The Kriegie’s life was made all the more difficult because his German captors supplied him with only the bare essentials of what was required by international law. If he wished to enhance his standard of living, his only resort was to make some items himself. Therefore, many POWs discovered spectacular artistic talent, be it in drawing, painting, or sculpting. They used paper, wood, and the plastic handles of worn-out toothbrushes. Other POWs worked on improvised contraptions like lamps, vessels, and makeshift stoves. Their resourceful material of choice was the metal scrounged from their used tin cans.
Thus we return to the renowned Red Cross parcels, the source of all the sundries available in POW camps (we have written about them in another article [LINK]). Some of the victuals came in tins, which--after their content had been used up--served as the supply of metal for various uses. Among the most coveted tins were the voluminous and robust KLIM brand powdered milk tins.
KLIM tins were 21 centimetres tall and 11 cm wide. As a result, the sides of the tin were quite large, so that by cutting off the top and bottom of the tin, a tinkerer POW obtained a large sheet of metal, which he could fashion into many a useful object.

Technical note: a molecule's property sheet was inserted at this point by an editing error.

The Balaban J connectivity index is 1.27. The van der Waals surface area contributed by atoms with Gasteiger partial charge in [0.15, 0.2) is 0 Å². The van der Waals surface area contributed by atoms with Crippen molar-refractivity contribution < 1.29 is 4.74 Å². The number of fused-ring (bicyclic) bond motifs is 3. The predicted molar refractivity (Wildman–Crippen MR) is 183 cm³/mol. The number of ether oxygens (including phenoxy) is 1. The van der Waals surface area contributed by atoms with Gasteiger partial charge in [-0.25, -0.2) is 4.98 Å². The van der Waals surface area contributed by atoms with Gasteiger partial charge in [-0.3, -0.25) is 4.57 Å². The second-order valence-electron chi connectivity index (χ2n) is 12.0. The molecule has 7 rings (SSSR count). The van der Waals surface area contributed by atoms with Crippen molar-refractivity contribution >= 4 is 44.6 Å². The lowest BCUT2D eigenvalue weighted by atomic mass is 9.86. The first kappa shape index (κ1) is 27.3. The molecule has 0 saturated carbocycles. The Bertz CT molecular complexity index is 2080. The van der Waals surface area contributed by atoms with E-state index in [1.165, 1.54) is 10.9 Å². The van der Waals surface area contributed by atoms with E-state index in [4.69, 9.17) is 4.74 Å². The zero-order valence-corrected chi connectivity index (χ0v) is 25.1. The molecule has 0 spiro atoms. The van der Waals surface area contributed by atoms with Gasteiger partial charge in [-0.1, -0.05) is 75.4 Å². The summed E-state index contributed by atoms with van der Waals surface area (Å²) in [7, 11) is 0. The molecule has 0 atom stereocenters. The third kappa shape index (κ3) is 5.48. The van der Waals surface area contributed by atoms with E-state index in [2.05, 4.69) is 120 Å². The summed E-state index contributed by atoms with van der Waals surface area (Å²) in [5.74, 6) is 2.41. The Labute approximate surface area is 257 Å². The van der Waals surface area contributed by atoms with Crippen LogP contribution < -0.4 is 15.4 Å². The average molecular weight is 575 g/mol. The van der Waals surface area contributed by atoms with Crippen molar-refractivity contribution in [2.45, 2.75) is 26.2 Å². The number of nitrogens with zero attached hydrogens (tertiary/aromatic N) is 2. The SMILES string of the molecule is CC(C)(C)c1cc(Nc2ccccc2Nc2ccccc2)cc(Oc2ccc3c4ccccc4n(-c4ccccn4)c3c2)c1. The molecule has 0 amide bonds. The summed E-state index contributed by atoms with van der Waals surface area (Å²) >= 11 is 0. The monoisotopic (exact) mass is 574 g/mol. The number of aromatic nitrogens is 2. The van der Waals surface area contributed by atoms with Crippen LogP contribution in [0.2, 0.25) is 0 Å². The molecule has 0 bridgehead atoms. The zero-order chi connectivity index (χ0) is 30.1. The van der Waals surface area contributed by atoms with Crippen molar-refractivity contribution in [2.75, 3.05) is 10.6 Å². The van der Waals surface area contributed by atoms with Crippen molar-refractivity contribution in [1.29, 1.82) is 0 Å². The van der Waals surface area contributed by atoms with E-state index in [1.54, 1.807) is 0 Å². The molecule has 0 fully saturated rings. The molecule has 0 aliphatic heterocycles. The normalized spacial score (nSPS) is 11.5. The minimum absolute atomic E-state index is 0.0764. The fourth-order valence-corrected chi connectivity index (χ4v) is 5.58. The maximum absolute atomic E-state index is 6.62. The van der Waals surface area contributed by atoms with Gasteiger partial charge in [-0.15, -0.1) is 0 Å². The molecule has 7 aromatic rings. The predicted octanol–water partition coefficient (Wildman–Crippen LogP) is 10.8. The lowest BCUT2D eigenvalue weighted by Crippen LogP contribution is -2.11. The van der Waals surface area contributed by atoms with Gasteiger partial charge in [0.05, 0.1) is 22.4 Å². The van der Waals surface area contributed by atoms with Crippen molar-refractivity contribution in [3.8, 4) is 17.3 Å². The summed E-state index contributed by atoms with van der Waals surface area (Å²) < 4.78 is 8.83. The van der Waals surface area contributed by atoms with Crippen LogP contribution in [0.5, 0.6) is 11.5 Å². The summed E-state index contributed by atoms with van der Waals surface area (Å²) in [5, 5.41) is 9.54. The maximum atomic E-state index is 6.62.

And the needs were plenty. Any of us who enjoy a cup of hot tea or coffee seldom reflect that obtaining a mugful of hot water would be quite hard in a camp barrack. Hence one of the most common contraptions designed and built by Kriegies were cookers. The simplest cooker was just a tin placed on two bricks, with a small fire built between them. It did the trick, but cooking was time--and fuel--consuming. Ingenuity and manual skills allowed Kriegies to construct complex cookers with closed fireboxes and hand or crank-operated bellows. The bellows allowed for a constant supply of air, thus increasing the temperature and reducing the cooking time. See the excellent description and drawings on the NZ History site. Thus two tins of KLIM, one of fish and one of jam plus some skill was all a POW needed to make himself a working cooker, giving him a chance for a mug of hot beverage in a cold, dark, and dull winter evening.